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Compare and contrast the characters of Ralph and Jack - How do their characters affect their leadership styles?

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Compare and contrast the characters of Ralph and Jack. How do their characters affect their leadership styles? Ralph represents democracy. He rules with fairness and is not afraid to compromise. The boys on the island follow him through choice and not by force. Ralph plans for the future from the beginning and tries to replace the adults which are not present on the island, whereas Jack represents dictatorship. He rules by fear and violence. The boys on the island follow him because they are scared of the consequences if they do not. Jack's plans are superficial, he does not plan for a way to be rescued like Ralph does, and instead he organizes hunts and fun. The message Golding is trying to portray is that there is good and evil inside us all. The different leadership styles on the island represent the different ways in which the world outside the microcosm is run. Jack and his 'tribe' represent Hitler and the fascist regime that was around during the time when Golding wrote this book. Ralph and his 'tribe' represent the democracies opposing the fascists. Ralph is introduced to the reader on the first page as 'the boy with fair hair' and his physique is described as that of someone who 'might have made a boxer'. ...read more.


Although Jack does not lead all of the boys, he always maintains control of the choir who almost immediately transform into hunters. Jack is charismatic, attractive and manipulative. He is also irritable and quick to anger. When the first pig escapes he '[snatches] his knife out of its sheath and slam[s] it into a tree trunk'. Jack has no time for weakness and this includes the littluns and especially Piggy whom 'talk[s] too much'. Jack is frequently found saying 'shut up, Fatty'. Jack wants to make his own rules and is power hungry. His primitive desires and feelings mean that he feels at home in the jungle of the island. Due to his power hungry ways, toward the latter part of the novel, Jack decides to make his own 'tribe'. '[He] and [his] hunters [were] living along the beach by a flat rock. [They] hunt and feast and have fun.' Jack says 'if you want to join my tribe then come and see us'. He possesses no qualities such as deliberation and logic and rules his tribe purely by terror and aggression. This leadership style and his violent reactions soon result in the murder of Simon. One night, during a feast, following Jacks lead of 'do our dance, come on, dance' all the boys start chanting 'kill the beast, cut his throat, spill his blood, do him in'. ...read more.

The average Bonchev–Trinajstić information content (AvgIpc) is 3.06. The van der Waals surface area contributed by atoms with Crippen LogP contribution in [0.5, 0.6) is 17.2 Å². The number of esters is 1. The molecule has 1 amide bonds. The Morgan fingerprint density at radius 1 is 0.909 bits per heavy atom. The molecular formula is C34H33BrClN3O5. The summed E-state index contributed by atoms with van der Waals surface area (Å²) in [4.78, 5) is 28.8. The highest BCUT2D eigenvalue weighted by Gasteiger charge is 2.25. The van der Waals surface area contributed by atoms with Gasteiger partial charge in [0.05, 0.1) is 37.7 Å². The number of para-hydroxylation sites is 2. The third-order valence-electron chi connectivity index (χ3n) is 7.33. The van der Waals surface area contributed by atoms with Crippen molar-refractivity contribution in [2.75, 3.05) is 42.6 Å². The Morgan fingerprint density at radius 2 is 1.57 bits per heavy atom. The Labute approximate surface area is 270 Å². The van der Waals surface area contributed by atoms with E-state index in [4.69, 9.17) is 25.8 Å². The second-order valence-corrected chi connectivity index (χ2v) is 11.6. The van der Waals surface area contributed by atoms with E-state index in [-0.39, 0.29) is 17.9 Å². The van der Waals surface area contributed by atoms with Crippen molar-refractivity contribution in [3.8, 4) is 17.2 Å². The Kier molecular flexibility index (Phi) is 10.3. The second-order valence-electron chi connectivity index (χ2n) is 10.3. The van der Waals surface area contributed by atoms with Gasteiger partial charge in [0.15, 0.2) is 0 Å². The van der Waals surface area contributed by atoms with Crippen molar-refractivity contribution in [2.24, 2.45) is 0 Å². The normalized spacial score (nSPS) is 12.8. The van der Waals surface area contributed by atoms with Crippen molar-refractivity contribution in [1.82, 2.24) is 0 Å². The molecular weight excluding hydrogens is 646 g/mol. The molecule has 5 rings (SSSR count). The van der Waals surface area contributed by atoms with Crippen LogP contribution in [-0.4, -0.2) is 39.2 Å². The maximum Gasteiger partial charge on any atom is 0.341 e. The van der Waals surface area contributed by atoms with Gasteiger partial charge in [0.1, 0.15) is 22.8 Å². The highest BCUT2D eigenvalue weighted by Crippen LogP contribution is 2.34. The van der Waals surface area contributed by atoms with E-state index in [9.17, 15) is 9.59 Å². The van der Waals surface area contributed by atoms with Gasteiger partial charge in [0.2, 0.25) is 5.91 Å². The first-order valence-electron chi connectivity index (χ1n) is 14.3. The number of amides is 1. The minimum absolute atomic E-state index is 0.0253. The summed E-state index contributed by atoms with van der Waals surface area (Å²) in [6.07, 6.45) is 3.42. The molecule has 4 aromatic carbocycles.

It is later revealed that Jack wanted Piggy's glasses to make a fire at 'his tribes end of the island'. In the following chapter, castle rock, Ralph goes to visit Jack to 'see about the fire and Piggy's specs'. The confrontation ends with Jack refusing to back down or even compromise and this results in Piggy's death. At the end of the novel it is obvious that many of the boys have disregarded civilization, including Jack. They are all covered in clay and paint, so much so that the tribe becomes a 'pack of painted niggers'. This remark shows that it is no longer possible to distinguish whether the 'tribe' are a group of black or white boys. It is, however, very easy to distinguish Jack's tribe from Ralph's group. The face paints also show that the savagery is taking over and Jack is letting it. Jack has become obsessed with hunting and has no regard for matters such as being rescued. Although he stole Piggy's glasses, the fire he has created with them is no more than 'a cooking fire'. This shows that Jack has not the ability for long term commitment to any project. Jack has become callous and this has lead to two deaths and all but three boys regressing to savage behavior whereas Ralph has managed to hold on to the basic civilized behavior. ...read more.

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